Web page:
St Albans Green Belt appeal rejected
PUBLISHED: 16:01 03 February 2014
Claims that building 10 homes on farmland would improve the “openness” of the Green Belt have been spurned by a planning inspector.
An appeal against the rejection of the demolition of buildings at Castle Rise, Wheathampstead, to make way for a residential development has been dismissed because of its “harmful effect upon the Green Belt”.
The site includes a mix of derelict timber and brick barns and metal outbuildings, previously used for pig farming.
The planning application attracted many objections including from Wheathampstead parish council when lodged with St Albans district council in 2012, which subsequently refused it.
In his recent decision, planning inspector Ahsan Ghafoor said the layout of the homes, which he described as chalet-style bungalows in an arc-style formation, would lead to a loss of privacy and outlook for future residents.
A recent court judgement was cited in the appeal documents, regarding the case between the council and Hunston Properties in relation to the latter’s contentious scheme for 116 houses and care home, also on the Green Belt, to the rear of Harpenden Road.
The council’s appeal concerned interpretation of the National Planning Policy Framework (NPPF), particularly policies on proposed residential schemes, and housing need figures.
The Court of Appeal in December quashed the council’s bid to have a High Court judgement in favour of Hunston overturned but called upon Communities Secretary Eric Pickles to review and clarify policies on housing requirement figures.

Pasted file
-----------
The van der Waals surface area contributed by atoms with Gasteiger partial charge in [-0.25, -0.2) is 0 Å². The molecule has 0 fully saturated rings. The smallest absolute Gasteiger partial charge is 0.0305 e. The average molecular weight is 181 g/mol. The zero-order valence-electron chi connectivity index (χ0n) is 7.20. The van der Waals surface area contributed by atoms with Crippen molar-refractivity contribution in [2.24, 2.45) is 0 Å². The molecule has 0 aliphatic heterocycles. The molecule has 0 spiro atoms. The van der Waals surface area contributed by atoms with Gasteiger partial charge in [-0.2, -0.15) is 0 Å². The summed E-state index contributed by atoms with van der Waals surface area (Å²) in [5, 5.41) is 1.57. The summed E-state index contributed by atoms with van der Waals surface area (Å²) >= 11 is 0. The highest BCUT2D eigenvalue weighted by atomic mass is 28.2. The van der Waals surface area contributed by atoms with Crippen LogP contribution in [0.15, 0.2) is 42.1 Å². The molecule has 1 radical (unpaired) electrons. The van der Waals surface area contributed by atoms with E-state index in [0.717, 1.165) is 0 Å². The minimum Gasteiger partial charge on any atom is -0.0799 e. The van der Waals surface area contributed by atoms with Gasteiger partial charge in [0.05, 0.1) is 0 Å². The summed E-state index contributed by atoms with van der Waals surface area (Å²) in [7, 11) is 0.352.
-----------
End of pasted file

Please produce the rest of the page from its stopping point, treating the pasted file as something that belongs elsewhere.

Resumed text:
The planning agent proposing the Castle Rise development argued that, in light of that judgement, the scheme should be approved as the council cannot demonstrate a five-year housing land supply, and it would contribute towards St Albans’ housing need.
But Mr Ghafoor said Mr Pickles had stated that sustainable growth meant ensuring “better lives for ourselves don’t mean worse lives for future generations”.
He referred to St Albans’ emerging Strategic Local Plan, which is being prepared to replace the district’s out-of-date 20 year old planning blueprint.
Commenting on the possible need to expand on to the Green Belt, the planning inspector said, “the local planning process is the best place for this type of discussion.
“Otherwise, there is a potential risk of residential development occurring in an unplanned, uncoordinated and unsustainable manner.”
His dismissal of the appeal was welcomed by district councillor Steve Bowes-Phipps, who said: “The fact we don’t have enough land to meet housing demand isn’t a good enough reason for developers to start building anywhere on the Green Belt as they see fit.”